The right hon. and learned Gentleman is perfectly correct to draw attention to the fact that Saddam Hussein agreed to the UNSCOM regime, and accepted the inspection provided for in those resolutions. It was part of the ceasefire agreement to which he signed up. To take one of the right hon. and learned Gentleman's later points, there is therefore adequate authority already in that ceasefire agreement and in those resolutions.
It is nevertheless very important that we demonstrate that it is the international community that condemns Saddam Hussein's repeated violation of those resolutions. It is therefore important that the Security Council, on behalf of the international community, registers its criticism and rejection of Saddam Hussein's behaviour, and calls on him to abandon his plans to develop chemical and biological arsenals.
I see no conflict between what I have said and what the right hon. and learned Gentleman quotes from the Prime Minister. The objective is, indeed, to achieve compliance with the Security Council resolutions and to deny Saddam Hussein his ambition to develop weapons of mass destruction. Much the most effective way of doing that would be for the UNSCOM regime to be allowed to return to work. To increase the pressure for that to happen, we have made it perfectly plain that we have the resolve, if necessary, to use military force. If we cannot achieve an agreement by which UNSCOM can effectively hinder Saddam from developing chemical and biological weapons, military force will be applied to ensure that what UNSCOM inspectors cannot achieve can be achieved by direct action, so that Saddam is not left with arsenals of terror with which he could then seek to bully his neighbours.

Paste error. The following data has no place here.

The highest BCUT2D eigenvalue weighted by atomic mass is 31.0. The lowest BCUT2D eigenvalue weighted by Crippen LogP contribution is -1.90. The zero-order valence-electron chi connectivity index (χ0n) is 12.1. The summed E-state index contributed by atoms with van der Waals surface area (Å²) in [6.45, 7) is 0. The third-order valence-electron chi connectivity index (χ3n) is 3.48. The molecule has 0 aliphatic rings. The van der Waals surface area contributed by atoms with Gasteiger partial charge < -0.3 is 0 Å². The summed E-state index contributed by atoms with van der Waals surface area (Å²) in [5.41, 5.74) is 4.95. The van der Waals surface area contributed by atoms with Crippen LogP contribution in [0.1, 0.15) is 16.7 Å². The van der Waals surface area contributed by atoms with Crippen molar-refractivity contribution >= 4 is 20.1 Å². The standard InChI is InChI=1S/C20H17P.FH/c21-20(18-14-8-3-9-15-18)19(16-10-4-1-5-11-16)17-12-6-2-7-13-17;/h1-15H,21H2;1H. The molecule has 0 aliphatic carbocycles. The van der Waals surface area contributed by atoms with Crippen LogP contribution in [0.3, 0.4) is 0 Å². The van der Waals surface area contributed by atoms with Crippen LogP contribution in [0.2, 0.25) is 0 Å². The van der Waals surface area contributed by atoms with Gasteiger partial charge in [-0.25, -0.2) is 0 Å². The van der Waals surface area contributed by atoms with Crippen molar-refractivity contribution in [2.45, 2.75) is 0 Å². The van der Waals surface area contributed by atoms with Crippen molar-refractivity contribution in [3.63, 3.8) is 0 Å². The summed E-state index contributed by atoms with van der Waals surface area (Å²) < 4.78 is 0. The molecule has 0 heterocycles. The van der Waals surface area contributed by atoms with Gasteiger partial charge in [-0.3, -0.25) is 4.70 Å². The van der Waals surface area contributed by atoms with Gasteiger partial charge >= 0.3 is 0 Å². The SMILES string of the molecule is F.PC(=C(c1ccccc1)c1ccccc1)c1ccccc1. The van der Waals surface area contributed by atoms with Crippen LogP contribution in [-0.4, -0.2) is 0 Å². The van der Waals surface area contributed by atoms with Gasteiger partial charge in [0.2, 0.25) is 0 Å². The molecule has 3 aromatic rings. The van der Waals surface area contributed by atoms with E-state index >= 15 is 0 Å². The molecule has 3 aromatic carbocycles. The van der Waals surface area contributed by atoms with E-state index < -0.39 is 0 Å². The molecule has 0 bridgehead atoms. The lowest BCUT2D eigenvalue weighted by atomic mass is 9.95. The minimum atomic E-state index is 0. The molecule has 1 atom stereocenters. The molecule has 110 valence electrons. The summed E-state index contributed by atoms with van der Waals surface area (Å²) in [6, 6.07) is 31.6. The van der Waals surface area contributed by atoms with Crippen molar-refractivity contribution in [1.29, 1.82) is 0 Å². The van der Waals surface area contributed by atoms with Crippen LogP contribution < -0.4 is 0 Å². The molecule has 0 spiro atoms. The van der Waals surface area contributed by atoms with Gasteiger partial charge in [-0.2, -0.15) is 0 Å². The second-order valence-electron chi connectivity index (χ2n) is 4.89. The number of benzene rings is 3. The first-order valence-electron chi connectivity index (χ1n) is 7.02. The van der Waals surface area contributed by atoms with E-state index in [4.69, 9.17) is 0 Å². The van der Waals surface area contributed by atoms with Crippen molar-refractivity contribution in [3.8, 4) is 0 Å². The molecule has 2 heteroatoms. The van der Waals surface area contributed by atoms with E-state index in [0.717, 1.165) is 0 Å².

I regret that the right hon. and learned Gentleman, at a time of immense international crisis, chose to make his own point about European policy. For the record, I have to say that he is behind the times. We are in close and continuous contact with the Government of France, and only this weekend Chancellor Kohl made it perfectly clear that he is willing to back and support us.
Mr. Donald Anderson (Swansea, East) May I avoid the textual analysis and the anti-
Mr. Cook The present teams cover a large number of countries. Indeed, the last team
to which Saddam Hussein took particular exception consisted of 44 inspectors from
17 different countries. It is wrong to suggest that a team containing members from
17 UN countries is dominated by one or two countries. We would welcome additional
inspectors from other countries if they chose to take part in the exercise, if only
because Britain pays for its own inspectors and therefore carries a share of the
direct financial burden of the exercise. Inspectors must be effective, knowledgeable
and capable of communicating in the common language of UNSCOM, which is English.
We have no difficulty constructing an UNSCOM-
Mr. Menzies Campbell (North-